Melanoma-derived exosomes can reprogram human adult dermal fibroblasts (HADF) to cause extracellular acidification [70]. Multiple types of BMDCs promote matrix remodeling in the pre-metastatic niche, and upregulation of fibronectin (FN) [2, 71]. Costa-Silva showed that exosome macrophage migration inhibitory factor (MIF) induces the release of TGF-β from Kupffer cells, which in turn promotes the production of FN in hepatic stellate cells (HSTCs). FN deposits subsequently promote the stagnation of bone marrow-derived macrophages and neutrophils in the liver, completing the formation of the pre-metastatic niche [72]. Exosomes expressing ITGα6β4 and ITGα6β1 co-localize with laminin, and exosomes expressing ITGαvβ5 colocalize with fibronectin [25]. Therefore, we hypothesize that specific exosome integrins may interact with extracellular matrices, and that deposited laminin and fibronectin may help increase the adhesion of extracellular matrices to facilitate colonization of circulating tumor cells.

Roles of coding or non-coding RNA carried out by exosomes in the pre-metastatic niche

Tumor-derived exosomes have been reported to contain DNA fragments that provide exosome origin information. Once released into the peripheral cycle, the information contained in DNA fragments may direct the metastatic behavior of circulating tumor cells [73, 74]. Mutant genes were found in serum exosomes from patients with pancreatic cancer. For example, p53 and KRAS mutations have been verified [75]. In addition, DNA fragments with the ability to amplify the c-Myc gene were found in medulloblastoma cell-derived exosomes [76].

In addition, exosome proteins have been identified to be associated with the cell cycle, cell signaling process, cytoskeleton formation, apoptosis, oxidative stress, focal adhesions formation, and cell mobility [77]. Exosome integrins play an important role in the pre-metastatic niche, which has been described in detail above. Studies have shown that osteopontin derived from tumor microbubbles contributes to the colonization of tumor cells and BMDC mobilization [78].

Furthermore, microRNAs associated with metastasis in exosomes have also been reported [79]. Tumor-secreted microRNAs bind to TLR8 in human immune cells, triggering tumor metastasis [80]. Brain astrocyte-derived exosomes mediate PTEN targeting of miRNA-19a, thereby promoting PTEN silencing in tumor cells. Decreased PTEN upregulates the expression of chemokine CCL2, which recruits bone marrow cells in the brain [81]. Exosomes derived from prostate cancer contain differentially expressed genes (DEGs), such as miR-21-5p and miR-139-5p. These microRNAs derived from exosomes cooperate to adjust the pre-metastatic niche [82]. Studies have reported that lncRNAs have important functions for pre-metastatic niches [83]. Multiple studies have shown that lncRNAs can be used as biomarkers for tumor diagnosis [8486] . Circular RNA (circRNA) is a closed loop structure, and its expression is more stable and less prone to degradation. Circular RNA has spatiotemporal specificity and is highly conserved among species. Recently, the role of circRNA in exosomes has been reported. In the future, the function of circRNA in the pre-metastatic niche may be gradually excavated.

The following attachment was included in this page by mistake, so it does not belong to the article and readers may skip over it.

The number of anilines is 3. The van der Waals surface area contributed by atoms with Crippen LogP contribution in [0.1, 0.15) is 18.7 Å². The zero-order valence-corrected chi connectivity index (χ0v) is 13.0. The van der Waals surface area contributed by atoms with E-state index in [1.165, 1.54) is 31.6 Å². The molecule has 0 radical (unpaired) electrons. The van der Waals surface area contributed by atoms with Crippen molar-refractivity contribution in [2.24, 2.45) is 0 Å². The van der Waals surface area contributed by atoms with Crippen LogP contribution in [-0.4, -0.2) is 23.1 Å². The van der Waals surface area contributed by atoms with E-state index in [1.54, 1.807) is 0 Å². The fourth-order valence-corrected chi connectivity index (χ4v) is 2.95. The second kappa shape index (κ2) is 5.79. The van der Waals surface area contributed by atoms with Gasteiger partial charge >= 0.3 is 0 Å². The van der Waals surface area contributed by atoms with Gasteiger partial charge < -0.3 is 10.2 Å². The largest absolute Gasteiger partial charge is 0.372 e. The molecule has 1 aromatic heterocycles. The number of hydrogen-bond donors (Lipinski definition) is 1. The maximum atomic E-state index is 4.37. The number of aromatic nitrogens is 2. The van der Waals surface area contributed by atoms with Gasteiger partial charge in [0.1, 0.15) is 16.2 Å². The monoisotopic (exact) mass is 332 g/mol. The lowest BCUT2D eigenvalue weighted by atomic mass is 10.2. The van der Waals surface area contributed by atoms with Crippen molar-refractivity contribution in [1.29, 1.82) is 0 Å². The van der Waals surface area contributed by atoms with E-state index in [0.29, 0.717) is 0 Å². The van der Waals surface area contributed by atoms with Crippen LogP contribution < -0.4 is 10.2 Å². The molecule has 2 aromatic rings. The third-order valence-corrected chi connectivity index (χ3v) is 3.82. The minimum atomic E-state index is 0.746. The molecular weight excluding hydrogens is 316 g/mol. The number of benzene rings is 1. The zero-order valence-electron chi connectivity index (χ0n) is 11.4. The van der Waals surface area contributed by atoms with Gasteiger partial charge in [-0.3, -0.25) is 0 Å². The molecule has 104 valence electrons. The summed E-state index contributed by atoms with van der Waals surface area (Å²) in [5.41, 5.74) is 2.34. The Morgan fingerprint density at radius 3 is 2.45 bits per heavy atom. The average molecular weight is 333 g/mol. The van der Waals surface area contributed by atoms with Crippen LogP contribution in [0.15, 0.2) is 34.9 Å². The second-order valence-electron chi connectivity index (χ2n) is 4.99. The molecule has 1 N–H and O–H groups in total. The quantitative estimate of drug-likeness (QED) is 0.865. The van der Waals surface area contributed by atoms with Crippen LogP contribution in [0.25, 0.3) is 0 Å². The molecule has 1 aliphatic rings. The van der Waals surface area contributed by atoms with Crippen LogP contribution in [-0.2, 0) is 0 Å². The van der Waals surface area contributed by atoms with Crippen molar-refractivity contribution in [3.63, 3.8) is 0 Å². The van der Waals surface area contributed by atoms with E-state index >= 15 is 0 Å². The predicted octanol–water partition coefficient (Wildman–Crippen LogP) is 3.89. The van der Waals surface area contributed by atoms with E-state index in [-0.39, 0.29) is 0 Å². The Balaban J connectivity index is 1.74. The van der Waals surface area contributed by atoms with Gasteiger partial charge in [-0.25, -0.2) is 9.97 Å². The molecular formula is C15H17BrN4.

From the above studies, we conclude that both coding and non-coding RNA derived from exosomes promote the formation of pre-metastatic niches. At the present, the induction of pre-metastatic niche formation by exosome miRNAs has attracted wide attention. In the future, exosome-derived lncRNA and circRNA will also show their prominence.

Molecules carried by exosomes may be tumor biomarkers

In recent years, research on finding biomarkers for detecting diseases has grown exponentially. Some studies have used exosomes containing non-coding RNA as potential biomarkers for detecting different malignancies. MiRNAs isolated from tumor-derived exosomes are more stable and therefore considered to be more reliable biomarkers. In addition, exosome-derived lncRNA and circRNA are also fascinating potential biomarkers.